It seems that every few days I run across someone new who claims to be a “professional license lawyer”, “occupational license lawyer” or “license defense lawyer”.  Looking at flashy websites and claims of experience and thorough knowledge, it is difficult to tell who is a qualified, experienced  professional license lawyer and who isn’t.  However, there are some simple steps to make certain to get the real McCoy, and not some cheap imitation.

Google Search the Attorney

The first step in identifying the true nature of an attorney’s practice is to Google search the attorney’s name.  Only then will you see all of the attorney’s websites and other reports that reveal their true primary practice area.  For most attorneys who profess to be license law attorneys, their practice is almost exclusively criminal defense, while dabbling in professional license law.  By looking at their primary website, you can determine the true emphasis of their practice.  A busy criminal defense attorney is going typically have insufficient experience in professional license law to anticipate crucial issues, to skillfully negotiate, and if necessary, to effectively litigate at trial.

Search for the Lawyer on requires that the attorney give a breakdown of the percentages of their practice.  Also, clients give reviews that typically describe the client’s legal matter.  Although is not always 100% accurate, this overview typically gives a fairly good picture of the attorney’s practice.

Look for Years of Case Results and Meaningful Web Content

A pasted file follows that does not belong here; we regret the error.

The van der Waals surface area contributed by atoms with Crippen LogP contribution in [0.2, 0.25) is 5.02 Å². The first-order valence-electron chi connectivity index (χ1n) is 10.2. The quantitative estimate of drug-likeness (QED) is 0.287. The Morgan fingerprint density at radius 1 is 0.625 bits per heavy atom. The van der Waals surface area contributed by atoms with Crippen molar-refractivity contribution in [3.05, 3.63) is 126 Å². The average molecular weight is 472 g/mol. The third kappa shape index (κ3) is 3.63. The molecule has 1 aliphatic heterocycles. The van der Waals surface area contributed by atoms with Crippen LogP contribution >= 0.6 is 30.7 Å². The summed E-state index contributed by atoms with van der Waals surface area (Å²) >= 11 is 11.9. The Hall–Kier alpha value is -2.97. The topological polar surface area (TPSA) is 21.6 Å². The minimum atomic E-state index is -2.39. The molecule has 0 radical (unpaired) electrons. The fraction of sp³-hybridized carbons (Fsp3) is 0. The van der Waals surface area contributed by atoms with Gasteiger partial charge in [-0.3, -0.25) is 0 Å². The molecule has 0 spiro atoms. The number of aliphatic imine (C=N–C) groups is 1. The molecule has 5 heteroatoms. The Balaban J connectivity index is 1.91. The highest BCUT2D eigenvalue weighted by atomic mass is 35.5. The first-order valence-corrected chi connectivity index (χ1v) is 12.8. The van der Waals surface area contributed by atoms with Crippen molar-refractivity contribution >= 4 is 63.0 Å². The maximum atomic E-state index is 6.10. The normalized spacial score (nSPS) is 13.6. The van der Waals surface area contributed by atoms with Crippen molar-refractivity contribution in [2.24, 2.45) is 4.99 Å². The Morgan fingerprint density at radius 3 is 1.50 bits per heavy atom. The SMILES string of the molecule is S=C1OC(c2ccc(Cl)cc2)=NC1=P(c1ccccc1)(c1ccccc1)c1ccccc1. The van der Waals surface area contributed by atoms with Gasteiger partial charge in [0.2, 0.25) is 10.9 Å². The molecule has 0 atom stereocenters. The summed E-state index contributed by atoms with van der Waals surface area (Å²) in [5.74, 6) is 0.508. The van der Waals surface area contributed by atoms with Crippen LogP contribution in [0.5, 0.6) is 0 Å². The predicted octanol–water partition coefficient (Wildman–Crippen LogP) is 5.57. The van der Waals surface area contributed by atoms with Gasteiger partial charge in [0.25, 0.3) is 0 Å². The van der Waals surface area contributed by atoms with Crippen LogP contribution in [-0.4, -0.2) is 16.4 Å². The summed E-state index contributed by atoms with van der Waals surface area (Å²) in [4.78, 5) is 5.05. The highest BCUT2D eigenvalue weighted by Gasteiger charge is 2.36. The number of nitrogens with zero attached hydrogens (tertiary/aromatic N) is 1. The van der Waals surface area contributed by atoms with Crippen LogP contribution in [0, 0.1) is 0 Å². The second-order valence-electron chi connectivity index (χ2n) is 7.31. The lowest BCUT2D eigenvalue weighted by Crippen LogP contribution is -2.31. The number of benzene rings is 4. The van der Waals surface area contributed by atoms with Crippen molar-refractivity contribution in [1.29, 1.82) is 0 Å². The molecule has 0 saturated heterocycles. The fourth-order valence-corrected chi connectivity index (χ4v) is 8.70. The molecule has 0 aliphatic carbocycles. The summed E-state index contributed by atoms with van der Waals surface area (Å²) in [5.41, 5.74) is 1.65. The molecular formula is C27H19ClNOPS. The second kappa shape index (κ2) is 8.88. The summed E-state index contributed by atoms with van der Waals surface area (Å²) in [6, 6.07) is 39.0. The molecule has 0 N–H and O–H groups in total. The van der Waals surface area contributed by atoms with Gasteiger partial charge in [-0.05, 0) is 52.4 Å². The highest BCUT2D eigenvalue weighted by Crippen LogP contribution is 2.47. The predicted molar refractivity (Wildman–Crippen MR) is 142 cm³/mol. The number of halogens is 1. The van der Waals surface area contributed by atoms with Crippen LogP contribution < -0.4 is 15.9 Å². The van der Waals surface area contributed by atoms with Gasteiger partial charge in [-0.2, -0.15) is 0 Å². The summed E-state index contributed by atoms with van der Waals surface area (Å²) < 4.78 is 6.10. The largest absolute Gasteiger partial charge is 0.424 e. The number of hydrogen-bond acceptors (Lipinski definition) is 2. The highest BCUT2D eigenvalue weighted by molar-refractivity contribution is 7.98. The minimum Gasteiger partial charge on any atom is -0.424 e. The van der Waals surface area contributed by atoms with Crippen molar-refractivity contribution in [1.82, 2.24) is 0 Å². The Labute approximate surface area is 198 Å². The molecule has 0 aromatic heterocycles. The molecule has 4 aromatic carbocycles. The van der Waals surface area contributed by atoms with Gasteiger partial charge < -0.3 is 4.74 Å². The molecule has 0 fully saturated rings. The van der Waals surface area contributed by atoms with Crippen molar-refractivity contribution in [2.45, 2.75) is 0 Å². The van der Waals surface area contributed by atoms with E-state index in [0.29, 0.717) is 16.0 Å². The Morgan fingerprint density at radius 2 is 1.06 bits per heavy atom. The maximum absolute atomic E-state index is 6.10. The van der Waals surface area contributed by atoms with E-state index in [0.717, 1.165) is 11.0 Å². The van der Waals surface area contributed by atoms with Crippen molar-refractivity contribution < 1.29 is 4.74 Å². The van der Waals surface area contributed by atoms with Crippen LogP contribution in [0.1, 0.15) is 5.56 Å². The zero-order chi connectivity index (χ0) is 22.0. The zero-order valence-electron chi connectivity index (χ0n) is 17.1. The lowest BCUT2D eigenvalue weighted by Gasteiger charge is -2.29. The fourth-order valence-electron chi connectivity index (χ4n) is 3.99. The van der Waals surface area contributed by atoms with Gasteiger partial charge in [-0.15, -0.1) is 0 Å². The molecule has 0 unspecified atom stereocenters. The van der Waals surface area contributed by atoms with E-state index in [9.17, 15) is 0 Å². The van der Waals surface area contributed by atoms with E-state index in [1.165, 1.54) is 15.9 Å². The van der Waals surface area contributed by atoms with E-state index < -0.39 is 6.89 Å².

An experienced license law attorney, such as myself, has handled at least hundreds of cases and has many case results on their website stretching back several years.  Also, their website will contain meaningful and insightful content.  Further, a skilled license law attorney will not just defend licenses, but also deals with related issues such as regulatory compliance, federal licensing, certification appeals, insurer and government exclusion actions in health care, FINRA and NMLS issues for insurance brokers and real estate brokers, an so forth.  Only through years of practice and experience can an attorney achieve a high level of understanding and issue recognition for all the pitfalls that confront a California licensee or license applicant.

How Often Does the Lawyer Try Cases at OAH? Do They Do Writs and Appeals?

Our law firm defends clients in trial at the Office of Administrative Hearings every month, sometimes every week, sometimes more than once a week.  An experienced license law firm should have completed at least 100 trials (called hearings) at OAH and have done numerous petitions for writs of administrative mandamus appealing adverse decisions.  A license law attorney with little or no administrative courtroom experience may fear the hearing process, can fumble through hearings, and might do more harm than good.

Modern Lawyering and the Niche Practice

The practice of law has become complicated in the last several decades.  Clients have come to expect a great deal of experience and expertise.  Smart clients now look for lawyers in niche areas with a thorough knowledge of their legal issue.  In simpler times the attorney who dabbled in several areas of law could competently master the relatively simple and straightforward legal landscape.  Such lawyers may now fall short of expectations.

If you have a professional license matter, we hope that you will contact us at (949) 557-4888.  If you have a legal matter in another area of law, we will do our best to recommend a qualified colleague or refer you to your local bar association.